Non-repatriates who, after a course of reindoctrination in Communist doctrine, decide to acpt return to Communist control would so inform the representatives of the non-participating nation or the camp official.
POWs having thus announced their desires would then, under the obsn of representatives of the non-participating nation and accompanied by Communist and UNC representatives, be moved to a selected repatriation pnt. Representatives of the non-participating nation would insure that no force is employed against the repatriates. Representatives of the UNC would insure that any indiv who changes his mind enroute to the repatriation pnt is not allowed to escape from mil control and would effect his return to POW incls.
To be acceptable and to enable us to execute the suggestion along the lines indicated above would, in my opinion, require that:
It be predicated on the foling:
Reindoctrination to be accomplished after an armistice is effective and concurrent with the repatriation of those POWs who have prevly stated they desire to be repatriated. (This should permit completion of reindoctrination prior to the convening of the political conference.)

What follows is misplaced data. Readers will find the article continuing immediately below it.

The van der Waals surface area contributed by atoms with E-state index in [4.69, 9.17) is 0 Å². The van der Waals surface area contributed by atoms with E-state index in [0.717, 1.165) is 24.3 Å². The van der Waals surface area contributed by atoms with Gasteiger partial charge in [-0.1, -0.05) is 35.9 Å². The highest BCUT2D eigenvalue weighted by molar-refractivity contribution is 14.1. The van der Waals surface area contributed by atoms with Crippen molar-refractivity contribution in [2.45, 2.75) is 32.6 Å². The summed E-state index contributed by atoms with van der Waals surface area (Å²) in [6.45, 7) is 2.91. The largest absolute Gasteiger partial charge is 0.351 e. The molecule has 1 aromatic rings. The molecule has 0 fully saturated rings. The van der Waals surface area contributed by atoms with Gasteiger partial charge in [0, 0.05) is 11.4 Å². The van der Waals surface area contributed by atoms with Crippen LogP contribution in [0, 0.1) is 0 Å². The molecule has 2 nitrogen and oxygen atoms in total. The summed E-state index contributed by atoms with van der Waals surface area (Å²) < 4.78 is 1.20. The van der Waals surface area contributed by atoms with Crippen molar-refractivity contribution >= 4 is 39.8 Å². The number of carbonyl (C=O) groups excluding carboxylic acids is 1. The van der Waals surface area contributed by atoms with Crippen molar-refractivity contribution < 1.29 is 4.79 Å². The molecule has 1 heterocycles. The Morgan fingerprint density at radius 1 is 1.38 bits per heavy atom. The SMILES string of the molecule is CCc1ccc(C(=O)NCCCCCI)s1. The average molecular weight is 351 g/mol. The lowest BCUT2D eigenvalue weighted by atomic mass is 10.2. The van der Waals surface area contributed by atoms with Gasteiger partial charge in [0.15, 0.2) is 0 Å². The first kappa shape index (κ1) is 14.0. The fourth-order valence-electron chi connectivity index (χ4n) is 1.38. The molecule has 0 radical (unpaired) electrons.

Theory of reindoctrination be applied to non-repatriated POWs held by either side and under the same condition.
Upon termination of the pd during which indoctrination could be accomplished, the remaining POWs would become wards of the retaining side to be relocated insofar as possible in accordance with the desires of the POWs. (An assurance on our part that the remaining Chinese POWs could not be permitted to proceed to Nationalist China might aid in securing agreement to this pnt.)
Agreement be secured with the Communists on the following pnts:
That we would continue present admin of our POW camps and maintain armed guards at or in the immediate vicinity of POW incls.